Dear Race “Fans,”
Did you stand up and cheer on Saturday night when Jimmie Johnson got loose racing Ryan Newman, slamming the outside retaining wall? Did you rejoice because the seemingly invincible Johnson saw his title hopes slip away, because he wins too much, or simply because you don’t like the guy? Did you?
You ought to be ashamed of yourself.
Did you figure it was OK because the cars are so safe nowadays? Did you excuse it by reasoning that you didn’t really want to see him _hurt_; you were just happy about how it changed the points race? Did you brush it off because Johnson, within moments, was talking to an ESPN reporter like nothing was wrong? Perhaps you didn’t think about it at all because hey, crashes make the sport exciting?
You ought to know better.
Part of being a race fan is choosing your heroes and villains. But that’s not what this is about. It’s one thing to pull for your chosen driver, to stand up and scream your loyalty at the top of your lungs as if that alone will bring him home a winner. That’s what race fans _do._ You might even harbor a deep desire for the one you have selected as your own personal villain to have 36 engine failures in a row, melancholy mechanical disaster beginning with February’s Daytona 500. Or maybe you just secretly hope he sits on a tack. That’s called being a loyal race fan. It fuels the passion for the sport, makes watching races fun.
But cheering when a driver hits a wall, often at upwards of 150 miles per hour, sometimes at a head-on angle, crosses a line. At that moment, you don’t know whether the driver inside is going to emerge intact. Later, when he’s treated and released with no injuries, sure; be happy, relieved even that it gives the driver you cheer for help in the points. Maybe you secretly hope it will knock him down a peg from some perceived personality flaw. In German, that’s called _schadenfreude_, which translates into joy at the misfortune of others. It’s part of human nature, albeit an ugly part. Sports fans take joy at the misfortune of their competitors, and you know what? In the end, it’s part of what makes you a fan. But taking joy in a racecar driver slamming into a hard wall, at speeds we would never risk is no longer being a fan. In fact, it’s the opposite. There is no sportsmanship in what you did on Saturday night, race fans. None. Nada. Zero. Zilch.
People die racing cars. They _die_.
For NASCAR fans, it’s been ten years since a driver lost his life in a major touring series. It’s easy to think that safety in auto racing has evolved to a place where everybody will walk away from every crash. It’s not true. If you watched the IndyCar season finale on Sunday, you know that. Veteran driver Dan Wheldon lost his life because of a simple mistake on the part of another. With no time for drivers to react, a 15-car wreck ensued at speeds approaching 220 miles an hour; within seconds, Wheldon’s car went airborne and tore into the catchfence, cockpit out.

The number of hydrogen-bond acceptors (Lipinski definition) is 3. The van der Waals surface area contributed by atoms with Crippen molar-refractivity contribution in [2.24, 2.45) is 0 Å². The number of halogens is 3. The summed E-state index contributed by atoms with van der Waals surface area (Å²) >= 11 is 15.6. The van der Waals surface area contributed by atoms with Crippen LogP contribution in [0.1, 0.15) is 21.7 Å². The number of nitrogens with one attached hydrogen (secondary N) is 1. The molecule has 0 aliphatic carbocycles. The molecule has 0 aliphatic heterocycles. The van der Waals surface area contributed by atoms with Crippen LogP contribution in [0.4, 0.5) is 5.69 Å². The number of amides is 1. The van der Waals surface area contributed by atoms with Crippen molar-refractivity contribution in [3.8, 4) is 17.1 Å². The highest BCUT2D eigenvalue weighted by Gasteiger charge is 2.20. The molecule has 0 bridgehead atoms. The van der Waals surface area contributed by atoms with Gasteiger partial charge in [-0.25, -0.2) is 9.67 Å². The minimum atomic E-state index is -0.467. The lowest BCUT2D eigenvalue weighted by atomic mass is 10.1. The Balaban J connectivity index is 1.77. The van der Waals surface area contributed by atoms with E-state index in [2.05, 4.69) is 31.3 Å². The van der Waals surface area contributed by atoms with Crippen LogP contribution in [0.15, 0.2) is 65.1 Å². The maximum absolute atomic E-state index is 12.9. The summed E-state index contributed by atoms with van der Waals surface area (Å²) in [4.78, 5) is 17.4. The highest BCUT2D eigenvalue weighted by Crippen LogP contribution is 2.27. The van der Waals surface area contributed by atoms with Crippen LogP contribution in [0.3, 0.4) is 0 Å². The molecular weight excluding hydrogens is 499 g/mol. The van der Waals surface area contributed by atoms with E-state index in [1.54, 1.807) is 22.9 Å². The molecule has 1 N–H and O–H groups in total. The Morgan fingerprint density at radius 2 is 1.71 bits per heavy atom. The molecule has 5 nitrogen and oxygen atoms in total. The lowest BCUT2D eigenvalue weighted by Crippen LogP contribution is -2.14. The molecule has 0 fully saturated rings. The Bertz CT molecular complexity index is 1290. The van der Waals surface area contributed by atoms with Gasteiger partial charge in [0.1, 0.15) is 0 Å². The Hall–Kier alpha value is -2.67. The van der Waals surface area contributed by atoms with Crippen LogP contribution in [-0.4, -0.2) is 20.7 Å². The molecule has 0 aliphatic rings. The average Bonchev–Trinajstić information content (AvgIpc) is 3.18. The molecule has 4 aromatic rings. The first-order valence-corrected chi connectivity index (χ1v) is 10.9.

It was two hours before television viewers learned of Wheldon’s death, but if you’re a race fan, you recognized the all-too-familiar signs: the tarp covering the car even as the others, some very heavily damaged, were carried away on wreckers; the car rolled onto a flatbed truck so as to protect it intact for the investigation which is sure to come; the Medivac chopper whirring to life; the long, painful wait for news, which comes quickly if the driver is reasonably unhurt but so very slowly if there is family to be notified before a public proclamation can be made; the faces of the crewmen and drivers on pit road; series officials calling all of the drivers into a lengthy special meeting. By the time the official announcement was made, there was little doubt left.
So instead of a championship celebration for Dario Franchitti, there was a sad, somber procession around the racetrack as Franchitti openly wept, his fourth title in five years an afterthought at best. Around him, the cars slowly circled the racetrack as the scene transformed from day to celebrate a season of racing and the crowning of a champion into a tearful final farewell; they ran three abreast, in Indianapolis 500 formation while “Danny Boy” and “Amazing Grace” played on the public address system. It was a fitting tribute for the beloved driver, a veteran who had just that very day signed a full-time deal to replace Danica Patrick at Andretti Autosport in 2012. Such a tragic end to what should have been a triumphant time; and as the dust settled for millions, the feeling was far too similar to one February Sunday in Daytona.
Do you remember that day? Were you a Dale Earnhardt fan? Did you mourn his passing as if you knew him, because in a way, you did?